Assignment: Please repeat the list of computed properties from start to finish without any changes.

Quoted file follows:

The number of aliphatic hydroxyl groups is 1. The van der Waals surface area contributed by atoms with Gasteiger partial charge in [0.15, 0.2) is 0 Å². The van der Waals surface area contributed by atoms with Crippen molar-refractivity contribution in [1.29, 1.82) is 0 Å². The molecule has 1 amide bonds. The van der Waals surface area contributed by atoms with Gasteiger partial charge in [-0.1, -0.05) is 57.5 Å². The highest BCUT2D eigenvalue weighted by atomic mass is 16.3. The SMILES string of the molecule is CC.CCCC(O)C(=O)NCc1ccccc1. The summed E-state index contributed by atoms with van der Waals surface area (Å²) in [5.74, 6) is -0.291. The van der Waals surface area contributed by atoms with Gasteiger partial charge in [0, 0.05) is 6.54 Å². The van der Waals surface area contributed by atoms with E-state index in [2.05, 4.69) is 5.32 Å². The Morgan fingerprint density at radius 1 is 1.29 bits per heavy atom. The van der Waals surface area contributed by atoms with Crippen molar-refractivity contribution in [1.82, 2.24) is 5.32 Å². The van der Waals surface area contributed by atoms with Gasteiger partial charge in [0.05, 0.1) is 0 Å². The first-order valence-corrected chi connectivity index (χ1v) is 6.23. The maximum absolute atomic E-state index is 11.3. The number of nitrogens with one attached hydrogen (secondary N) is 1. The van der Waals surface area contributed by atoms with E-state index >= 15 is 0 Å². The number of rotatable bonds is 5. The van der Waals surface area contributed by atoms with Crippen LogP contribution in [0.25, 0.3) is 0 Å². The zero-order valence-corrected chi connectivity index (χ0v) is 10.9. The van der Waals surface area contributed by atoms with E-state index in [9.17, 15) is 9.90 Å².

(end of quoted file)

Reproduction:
The number of aliphatic hydroxyl groups is 1. The van der Waals surface area contributed by atoms with Gasteiger partial charge in [0.15, 0.2) is 0 Å². The van der Waals surface area contributed by atoms with Crippen molar-refractivity contribution in [1.29, 1.82) is 0 Å². The molecule has 1 amide bonds. The van der Waals surface area contributed by atoms with Gasteiger partial charge in [-0.1, -0.05) is 57.5 Å². The highest BCUT2D eigenvalue weighted by atomic mass is 16.3. The SMILES string of the molecule is CC.CCCC(O)C(=O)NCc1ccccc1. The summed E-state index contributed by atoms with van der Waals surface area (Å²) in [5.74, 6) is -0.291. The van der Waals surface area contributed by atoms with Gasteiger partial charge in [0, 0.05) is 6.54 Å². The van der Waals surface area contributed by atoms with E-state index in [2.05, 4.69) is 5.32 Å². The Morgan fingerprint density at radius 1 is 1.29 bits per heavy atom. The van der Waals surface area contributed by atoms with Crippen molar-refractivity contribution in [1.82, 2.24) is 5.32 Å². The van der Waals surface area contributed by atoms with Gasteiger partial charge in [0.05, 0.1) is 0 Å². The first-order valence-corrected chi connectivity index (χ1v) is 6.23. The maximum absolute atomic E-state index is 11.3. The number of nitrogens with one attached hydrogen (secondary N) is 1. The van der Waals surface area contributed by atoms with E-state index >= 15 is 0 Å². The number of rotatable bonds is 5. The van der Waals surface area contributed by atoms with Crippen LogP contribution in [0.25, 0.3) is 0 Å². The zero-order valence-corrected chi connectivity index (χ0v) is 10.9. The van der Waals surface area contributed by atoms with E-state index in [9.17, 15) is 9.90 Å².